Leeds-based IPF has commissioned new research by YouGov to highlight the concerns of its customers, who often feel they are ignored by society.
IPF, which lends to customers in Poland, Hungary, the Czech Republic, Romania, Slovakia and Mexico, said the majority of its customers are from socio-economic groups that are poorly served and often excluded from mainstream financial services.
They tend to have lower levels of social influence, disposable income and political power and can feel marginalised and without a voice in society.
They use loans for a variety of purposes from funding a small business to paying for holidays or to cover emergencies.
IPF said it is keen to understand its customers’ views on important economic and financial issues and it wants to make decision makers aware of how they feel.
More than two thirds of IPF customers said the cost of living is their main concern.
Only its Mexican customers count crime in the neighbourhood and unemployment as more worrying than how to pay for everyday necessities.
The majority of IPF’s customers believe their household economic situation will get worse over the next 12 months.
They also believe their respective economies will see a further decline in the next year.
Mexicans and Romanians have the greatest confidence in their economies, possibly reflecting the labour market reforms recently announced by the Mexican Government and the recent rise in GDP in Romania.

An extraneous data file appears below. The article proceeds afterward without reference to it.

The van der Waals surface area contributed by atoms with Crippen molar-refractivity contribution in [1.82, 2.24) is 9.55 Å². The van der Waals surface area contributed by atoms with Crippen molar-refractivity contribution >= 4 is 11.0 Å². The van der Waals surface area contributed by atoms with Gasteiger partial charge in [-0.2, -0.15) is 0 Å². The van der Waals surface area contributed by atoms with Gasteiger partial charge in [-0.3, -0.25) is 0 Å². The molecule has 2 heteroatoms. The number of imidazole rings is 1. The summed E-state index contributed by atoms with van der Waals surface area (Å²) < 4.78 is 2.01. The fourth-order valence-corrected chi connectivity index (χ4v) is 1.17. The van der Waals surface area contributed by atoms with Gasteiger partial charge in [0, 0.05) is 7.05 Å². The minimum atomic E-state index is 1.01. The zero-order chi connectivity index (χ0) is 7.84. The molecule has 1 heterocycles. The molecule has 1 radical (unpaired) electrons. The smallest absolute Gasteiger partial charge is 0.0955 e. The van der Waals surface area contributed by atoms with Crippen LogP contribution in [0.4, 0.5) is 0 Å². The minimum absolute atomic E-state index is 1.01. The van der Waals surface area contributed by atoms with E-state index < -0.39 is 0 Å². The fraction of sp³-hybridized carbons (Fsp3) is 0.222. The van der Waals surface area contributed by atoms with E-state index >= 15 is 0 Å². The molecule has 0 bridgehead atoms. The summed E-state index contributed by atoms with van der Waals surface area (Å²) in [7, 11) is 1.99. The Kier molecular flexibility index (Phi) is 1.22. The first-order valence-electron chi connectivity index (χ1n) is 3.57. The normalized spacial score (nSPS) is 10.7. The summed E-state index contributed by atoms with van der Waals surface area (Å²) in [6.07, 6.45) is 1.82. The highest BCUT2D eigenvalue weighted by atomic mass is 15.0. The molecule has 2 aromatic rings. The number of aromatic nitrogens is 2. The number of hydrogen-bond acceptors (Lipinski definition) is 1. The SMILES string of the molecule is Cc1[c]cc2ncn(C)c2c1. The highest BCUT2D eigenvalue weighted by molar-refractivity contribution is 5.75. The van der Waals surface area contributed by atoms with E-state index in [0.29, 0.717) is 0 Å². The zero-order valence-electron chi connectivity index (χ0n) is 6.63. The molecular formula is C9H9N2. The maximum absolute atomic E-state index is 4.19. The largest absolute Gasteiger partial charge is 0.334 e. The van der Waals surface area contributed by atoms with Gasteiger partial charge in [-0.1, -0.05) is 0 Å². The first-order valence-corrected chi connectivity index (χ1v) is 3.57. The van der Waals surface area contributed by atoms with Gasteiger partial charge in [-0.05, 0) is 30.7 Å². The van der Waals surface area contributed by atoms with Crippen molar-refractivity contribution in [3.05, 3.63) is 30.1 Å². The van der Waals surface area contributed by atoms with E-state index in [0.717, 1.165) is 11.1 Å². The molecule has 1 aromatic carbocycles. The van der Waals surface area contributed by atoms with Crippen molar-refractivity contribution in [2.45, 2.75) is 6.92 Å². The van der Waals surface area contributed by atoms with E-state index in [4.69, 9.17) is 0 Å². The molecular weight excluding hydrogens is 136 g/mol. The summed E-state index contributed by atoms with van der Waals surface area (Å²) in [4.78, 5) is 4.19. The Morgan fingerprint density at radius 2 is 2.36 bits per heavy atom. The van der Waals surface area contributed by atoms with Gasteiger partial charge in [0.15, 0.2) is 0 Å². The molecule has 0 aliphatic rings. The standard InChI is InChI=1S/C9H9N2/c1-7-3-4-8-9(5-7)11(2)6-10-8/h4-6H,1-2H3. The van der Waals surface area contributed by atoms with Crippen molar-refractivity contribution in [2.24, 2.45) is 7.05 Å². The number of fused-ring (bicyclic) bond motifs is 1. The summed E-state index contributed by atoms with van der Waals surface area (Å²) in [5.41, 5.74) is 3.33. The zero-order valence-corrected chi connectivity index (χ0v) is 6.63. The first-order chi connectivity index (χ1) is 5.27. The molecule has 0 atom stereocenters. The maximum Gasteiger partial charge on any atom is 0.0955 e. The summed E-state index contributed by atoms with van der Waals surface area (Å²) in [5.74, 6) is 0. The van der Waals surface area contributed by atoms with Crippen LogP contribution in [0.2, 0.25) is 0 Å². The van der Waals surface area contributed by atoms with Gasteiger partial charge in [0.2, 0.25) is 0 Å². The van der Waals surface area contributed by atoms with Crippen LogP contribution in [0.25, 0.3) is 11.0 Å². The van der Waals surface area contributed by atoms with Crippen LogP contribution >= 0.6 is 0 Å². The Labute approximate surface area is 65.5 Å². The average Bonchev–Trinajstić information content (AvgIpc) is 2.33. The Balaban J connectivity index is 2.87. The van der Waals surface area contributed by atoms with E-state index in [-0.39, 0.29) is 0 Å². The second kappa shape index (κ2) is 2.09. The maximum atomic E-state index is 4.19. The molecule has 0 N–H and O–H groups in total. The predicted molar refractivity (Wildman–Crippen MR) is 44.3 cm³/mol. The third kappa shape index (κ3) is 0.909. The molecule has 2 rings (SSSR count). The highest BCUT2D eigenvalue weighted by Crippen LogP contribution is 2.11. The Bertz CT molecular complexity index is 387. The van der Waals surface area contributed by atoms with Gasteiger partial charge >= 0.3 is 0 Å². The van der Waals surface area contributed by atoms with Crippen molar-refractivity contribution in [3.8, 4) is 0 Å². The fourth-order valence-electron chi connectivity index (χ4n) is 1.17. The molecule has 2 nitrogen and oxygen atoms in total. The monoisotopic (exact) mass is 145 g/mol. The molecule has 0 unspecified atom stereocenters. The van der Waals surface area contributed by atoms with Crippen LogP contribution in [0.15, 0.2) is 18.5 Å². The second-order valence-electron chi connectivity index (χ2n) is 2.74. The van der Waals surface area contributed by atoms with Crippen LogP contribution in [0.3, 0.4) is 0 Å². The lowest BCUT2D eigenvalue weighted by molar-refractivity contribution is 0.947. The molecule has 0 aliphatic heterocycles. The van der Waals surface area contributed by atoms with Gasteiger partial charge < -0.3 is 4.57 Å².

The low cost of Mexican labour compared with Chinese labour is expected to lead to significant economic growth in Mexico. The country is forecast to become the largest economy in Latin America in the next decade.
While 67 per cent of IPF’s customers have access to a bank account, at least half of the people surveyed have no savings, with the notable exception of the Czech Republic and Slovakia.
IPF said this will decrease the chances of building household economic stability, especially as economic conditions across Europe are still difficult.
The group said the general perception across all its markets is it is becoming increasingly difficult to get credit.
Nine out of ten customers said they only use credit in an emergency.
When considering taking out a loan, most people said taking advice from the lender was the most important consideration.
A large minority use product literature and research the internet, highlighting the increase in internet access among the lower economic classes.
The majority of respondents said they are spending more cautiously than before, particularly in Hungary where over 90 per cent of people are more cautious with their spending.
Most have been put off making a major purchase in the last 12 months.
John Mitra, IPF’s group corporate affairs director, said: “The biggest out-take from this report is that a lot of our customers and many people in this lower socio-economic profile are worried about the cost of living.
“Fear of crime, public service cuts and even unemployment, ranked well below this issue.
“The high cost of living was also a contributing factor on the perception that household finances will be further stretched as we move into 2013.”
IPF said it is concerned that many people have no savings and struggle to raise money for an emergency or save for a major purchase.
Mr Mitra said he was encouraged that the vast majority of IPF’s customers never borrow more than they can repay without difficulty and that they think carefully before they borrow money.